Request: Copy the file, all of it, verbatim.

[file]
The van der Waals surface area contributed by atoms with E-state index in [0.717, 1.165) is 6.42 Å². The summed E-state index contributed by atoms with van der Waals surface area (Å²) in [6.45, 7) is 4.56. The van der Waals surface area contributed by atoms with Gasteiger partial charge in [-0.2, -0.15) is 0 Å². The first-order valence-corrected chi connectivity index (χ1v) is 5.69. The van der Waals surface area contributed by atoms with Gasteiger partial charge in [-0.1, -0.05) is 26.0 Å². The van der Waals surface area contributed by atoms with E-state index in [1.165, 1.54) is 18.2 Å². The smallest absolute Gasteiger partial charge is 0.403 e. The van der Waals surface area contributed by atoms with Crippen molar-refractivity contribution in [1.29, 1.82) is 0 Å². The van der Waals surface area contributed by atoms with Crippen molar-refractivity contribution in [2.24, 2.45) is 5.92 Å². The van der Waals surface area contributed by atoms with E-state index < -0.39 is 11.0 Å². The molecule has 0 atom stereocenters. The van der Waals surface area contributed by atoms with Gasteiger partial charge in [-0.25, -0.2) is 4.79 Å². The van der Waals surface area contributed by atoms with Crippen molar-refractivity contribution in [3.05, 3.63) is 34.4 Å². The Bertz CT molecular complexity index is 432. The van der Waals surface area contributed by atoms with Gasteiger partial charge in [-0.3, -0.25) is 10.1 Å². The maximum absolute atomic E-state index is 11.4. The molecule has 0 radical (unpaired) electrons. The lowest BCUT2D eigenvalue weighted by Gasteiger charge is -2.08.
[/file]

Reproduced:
The van der Waals surface area contributed by atoms with E-state index in [0.717, 1.165) is 6.42 Å². The summed E-state index contributed by atoms with van der Waals surface area (Å²) in [6.45, 7) is 4.56. The van der Waals surface area contributed by atoms with Gasteiger partial charge in [-0.2, -0.15) is 0 Å². The first-order valence-corrected chi connectivity index (χ1v) is 5.69. The van der Waals surface area contributed by atoms with Gasteiger partial charge in [-0.1, -0.05) is 26.0 Å². The van der Waals surface area contributed by atoms with E-state index in [1.165, 1.54) is 18.2 Å². The smallest absolute Gasteiger partial charge is 0.403 e. The van der Waals surface area contributed by atoms with Crippen molar-refractivity contribution in [1.29, 1.82) is 0 Å². The van der Waals surface area contributed by atoms with Crippen molar-refractivity contribution in [2.24, 2.45) is 5.92 Å². The van der Waals surface area contributed by atoms with E-state index < -0.39 is 11.0 Å². The molecule has 0 atom stereocenters. The van der Waals surface area contributed by atoms with Gasteiger partial charge in [-0.25, -0.2) is 4.79 Å². The van der Waals surface area contributed by atoms with Crippen molar-refractivity contribution in [3.05, 3.63) is 34.4 Å². The Bertz CT molecular complexity index is 432. The van der Waals surface area contributed by atoms with Gasteiger partial charge in [-0.3, -0.25) is 10.1 Å². The maximum absolute atomic E-state index is 11.4. The molecule has 0 radical (unpaired) electrons. The lowest BCUT2D eigenvalue weighted by Gasteiger charge is -2.08.